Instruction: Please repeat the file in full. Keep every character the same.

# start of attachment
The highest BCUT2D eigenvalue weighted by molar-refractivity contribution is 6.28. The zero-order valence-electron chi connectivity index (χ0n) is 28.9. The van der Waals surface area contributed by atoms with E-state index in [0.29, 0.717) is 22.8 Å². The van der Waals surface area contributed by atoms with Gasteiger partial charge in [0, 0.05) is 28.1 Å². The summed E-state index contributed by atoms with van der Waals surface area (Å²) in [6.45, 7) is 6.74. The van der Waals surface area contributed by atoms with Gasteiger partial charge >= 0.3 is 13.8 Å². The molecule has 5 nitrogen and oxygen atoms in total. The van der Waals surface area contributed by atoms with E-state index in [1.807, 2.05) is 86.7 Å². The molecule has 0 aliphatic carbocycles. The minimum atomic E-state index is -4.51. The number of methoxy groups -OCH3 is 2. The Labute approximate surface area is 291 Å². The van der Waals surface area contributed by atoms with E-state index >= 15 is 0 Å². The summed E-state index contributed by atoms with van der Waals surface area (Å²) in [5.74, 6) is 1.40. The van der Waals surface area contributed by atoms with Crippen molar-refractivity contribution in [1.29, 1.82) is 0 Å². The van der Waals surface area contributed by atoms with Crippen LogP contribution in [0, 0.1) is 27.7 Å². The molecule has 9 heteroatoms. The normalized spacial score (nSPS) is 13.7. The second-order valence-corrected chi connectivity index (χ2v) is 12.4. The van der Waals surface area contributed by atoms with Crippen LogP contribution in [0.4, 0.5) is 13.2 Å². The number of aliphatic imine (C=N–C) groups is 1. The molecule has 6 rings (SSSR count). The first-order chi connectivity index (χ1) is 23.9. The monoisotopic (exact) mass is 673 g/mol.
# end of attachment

The highest BCUT2D eigenvalue weighted by molar-refractivity contribution is 6.28. The zero-order valence-electron chi connectivity index (χ0n) is 28.9. The van der Waals surface area contributed by atoms with E-state index in [0.29, 0.717) is 22.8 Å². The van der Waals surface area contributed by atoms with Gasteiger partial charge in [0, 0.05) is 28.1 Å². The summed E-state index contributed by atoms with van der Waals surface area (Å²) in [6.45, 7) is 6.74. The van der Waals surface area contributed by atoms with Gasteiger partial charge >= 0.3 is 13.8 Å². The molecule has 5 nitrogen and oxygen atoms in total. The van der Waals surface area contributed by atoms with E-state index in [1.807, 2.05) is 86.7 Å². The molecule has 0 aliphatic carbocycles. The minimum atomic E-state index is -4.51. The number of methoxy groups -OCH3 is 2. The Labute approximate surface area is 291 Å². The van der Waals surface area contributed by atoms with E-state index >= 15 is 0 Å². The summed E-state index contributed by atoms with van der Waals surface area (Å²) in [5.74, 6) is 1.40. The van der Waals surface area contributed by atoms with Crippen molar-refractivity contribution in [1.29, 1.82) is 0 Å². The van der Waals surface area contributed by atoms with Crippen LogP contribution in [0, 0.1) is 27.7 Å². The molecule has 9 heteroatoms. The normalized spacial score (nSPS) is 13.7. The second-order valence-corrected chi connectivity index (χ2v) is 12.4. The van der Waals surface area contributed by atoms with Crippen LogP contribution in [0.4, 0.5) is 13.2 Å². The number of aliphatic imine (C=N–C) groups is 1. The molecule has 6 rings (SSSR count). The first-order chi connectivity index (χ1) is 23.9. The monoisotopic (exact) mass is 673 g/mol.